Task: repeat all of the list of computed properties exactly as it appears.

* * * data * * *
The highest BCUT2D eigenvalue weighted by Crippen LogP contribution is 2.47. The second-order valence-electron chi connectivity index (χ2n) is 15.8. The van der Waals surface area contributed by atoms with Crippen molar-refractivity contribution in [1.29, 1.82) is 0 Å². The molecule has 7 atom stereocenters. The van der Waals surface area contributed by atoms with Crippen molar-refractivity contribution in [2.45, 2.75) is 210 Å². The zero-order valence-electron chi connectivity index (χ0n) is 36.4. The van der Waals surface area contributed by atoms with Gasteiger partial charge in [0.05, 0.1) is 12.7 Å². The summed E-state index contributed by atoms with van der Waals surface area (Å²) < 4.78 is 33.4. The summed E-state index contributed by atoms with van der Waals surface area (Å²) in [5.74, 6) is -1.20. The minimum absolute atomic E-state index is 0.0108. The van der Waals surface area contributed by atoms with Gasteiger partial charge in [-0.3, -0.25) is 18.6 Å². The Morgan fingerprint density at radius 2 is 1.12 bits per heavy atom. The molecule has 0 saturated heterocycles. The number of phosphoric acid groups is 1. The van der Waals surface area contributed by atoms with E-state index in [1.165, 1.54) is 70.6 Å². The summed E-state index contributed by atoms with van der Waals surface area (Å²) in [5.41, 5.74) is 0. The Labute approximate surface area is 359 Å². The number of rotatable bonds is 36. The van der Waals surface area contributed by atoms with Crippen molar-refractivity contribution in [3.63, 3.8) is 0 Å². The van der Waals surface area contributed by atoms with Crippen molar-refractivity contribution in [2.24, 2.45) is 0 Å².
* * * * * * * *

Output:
The highest BCUT2D eigenvalue weighted by Crippen LogP contribution is 2.47. The second-order valence-electron chi connectivity index (χ2n) is 15.8. The van der Waals surface area contributed by atoms with Crippen molar-refractivity contribution in [1.29, 1.82) is 0 Å². The molecule has 7 atom stereocenters. The van der Waals surface area contributed by atoms with Crippen molar-refractivity contribution in [2.45, 2.75) is 210 Å². The zero-order valence-electron chi connectivity index (χ0n) is 36.4. The van der Waals surface area contributed by atoms with Gasteiger partial charge in [0.05, 0.1) is 12.7 Å². The summed E-state index contributed by atoms with van der Waals surface area (Å²) < 4.78 is 33.4. The summed E-state index contributed by atoms with van der Waals surface area (Å²) in [5.74, 6) is -1.20. The minimum absolute atomic E-state index is 0.0108. The van der Waals surface area contributed by atoms with Gasteiger partial charge in [-0.3, -0.25) is 18.6 Å². The Morgan fingerprint density at radius 2 is 1.12 bits per heavy atom. The molecule has 0 saturated heterocycles. The number of phosphoric acid groups is 1. The van der Waals surface area contributed by atoms with E-state index in [1.165, 1.54) is 70.6 Å². The summed E-state index contributed by atoms with van der Waals surface area (Å²) in [5.41, 5.74) is 0. The Labute approximate surface area is 359 Å². The number of rotatable bonds is 36. The van der Waals surface area contributed by atoms with Crippen molar-refractivity contribution in [3.63, 3.8) is 0 Å². The van der Waals surface area contributed by atoms with Crippen molar-refractivity contribution in [2.24, 2.45) is 0 Å².